The Chancellor, Jeremy Hunt, delivered his Autumn statement today. Young Women's Trust's Chief Exec responds.
Claire Reindorp, chief executive of Young Women’s Trust, responds to new living wage rates.
Young Women's Trust's Annual Survey paints a bleak picture for many young women, as they come out of the pandemic and into the cost of living crisis, with young mums experiencing particular disadvantage.
Young Women's Trust is calling on employers to commit to advertising all jobs with salary details, to stop asking applicants about their salary history and to publish their parental leave policies to help close the gender pay gap.
The Chancellor said our economic emergency has only just begun, but the sad reality is that for many young women it was a struggle to make ends meet long before the pandemic hit.
If the government is serious about reducing the gender pay gap and levelling up so that young women aren’t left behind, far more needs to be done to target support where it’s most needed.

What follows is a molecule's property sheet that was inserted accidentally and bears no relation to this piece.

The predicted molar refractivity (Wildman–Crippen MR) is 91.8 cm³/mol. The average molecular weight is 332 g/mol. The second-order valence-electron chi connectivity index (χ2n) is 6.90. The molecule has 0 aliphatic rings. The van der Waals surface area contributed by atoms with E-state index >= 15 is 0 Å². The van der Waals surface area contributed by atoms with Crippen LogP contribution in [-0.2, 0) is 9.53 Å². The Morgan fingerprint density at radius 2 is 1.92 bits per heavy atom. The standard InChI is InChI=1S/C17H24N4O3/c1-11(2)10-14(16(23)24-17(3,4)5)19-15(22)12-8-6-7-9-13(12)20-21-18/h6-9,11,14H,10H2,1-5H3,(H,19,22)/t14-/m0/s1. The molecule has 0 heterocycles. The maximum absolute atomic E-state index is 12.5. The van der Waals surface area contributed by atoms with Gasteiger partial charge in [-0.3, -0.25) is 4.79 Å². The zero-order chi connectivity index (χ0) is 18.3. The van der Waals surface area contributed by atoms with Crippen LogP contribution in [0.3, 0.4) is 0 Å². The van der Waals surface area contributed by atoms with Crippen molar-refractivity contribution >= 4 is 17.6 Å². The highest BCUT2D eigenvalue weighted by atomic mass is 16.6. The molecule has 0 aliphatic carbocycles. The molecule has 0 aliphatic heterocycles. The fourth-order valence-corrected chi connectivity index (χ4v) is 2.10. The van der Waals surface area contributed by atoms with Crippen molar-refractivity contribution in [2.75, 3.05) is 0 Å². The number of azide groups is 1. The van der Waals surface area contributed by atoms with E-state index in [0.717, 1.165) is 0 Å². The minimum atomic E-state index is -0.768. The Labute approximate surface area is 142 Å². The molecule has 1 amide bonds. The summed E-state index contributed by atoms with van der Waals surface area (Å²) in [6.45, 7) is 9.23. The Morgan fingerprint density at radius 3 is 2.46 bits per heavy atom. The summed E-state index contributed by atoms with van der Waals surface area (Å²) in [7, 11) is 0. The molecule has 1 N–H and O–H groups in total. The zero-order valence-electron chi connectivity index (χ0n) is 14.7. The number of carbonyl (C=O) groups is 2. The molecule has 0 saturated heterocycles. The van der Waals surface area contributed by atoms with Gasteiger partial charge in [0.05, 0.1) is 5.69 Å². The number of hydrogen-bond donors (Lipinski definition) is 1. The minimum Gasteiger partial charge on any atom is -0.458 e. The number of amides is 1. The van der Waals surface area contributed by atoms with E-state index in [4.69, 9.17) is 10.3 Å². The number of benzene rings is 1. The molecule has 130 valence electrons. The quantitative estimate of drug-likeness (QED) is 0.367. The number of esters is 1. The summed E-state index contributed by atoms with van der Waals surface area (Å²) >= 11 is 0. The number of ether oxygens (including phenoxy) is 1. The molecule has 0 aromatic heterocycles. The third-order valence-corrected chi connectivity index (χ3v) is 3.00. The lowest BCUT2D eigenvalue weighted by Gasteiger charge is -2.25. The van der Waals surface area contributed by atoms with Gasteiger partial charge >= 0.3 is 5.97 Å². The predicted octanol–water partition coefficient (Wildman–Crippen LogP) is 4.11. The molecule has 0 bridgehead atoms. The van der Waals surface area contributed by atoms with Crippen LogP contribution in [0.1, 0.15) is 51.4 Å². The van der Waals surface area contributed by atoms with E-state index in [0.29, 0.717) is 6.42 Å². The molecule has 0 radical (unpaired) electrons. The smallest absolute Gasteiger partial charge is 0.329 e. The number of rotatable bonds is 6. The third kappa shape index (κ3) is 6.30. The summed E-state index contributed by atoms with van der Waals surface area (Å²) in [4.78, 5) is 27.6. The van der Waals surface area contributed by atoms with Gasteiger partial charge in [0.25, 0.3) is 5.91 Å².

Today's announcement may give reassurances to some, but it offers little comfort to the young women who have already lost their jobs, or who have been pushed into unpaid work, or who are furloughed from jobs that paid barely enough to begin with.
The 2018/19 Apprenticeship Pay Survey shows non-compliance with the minimum wage and a growing gender pay gap.
In pledging to eradicate low pay, the Chancellor of the Exchequer announced today that the government will extend the National Living Wage to 21 year olds – a key Young Women’s Trust campaign ask.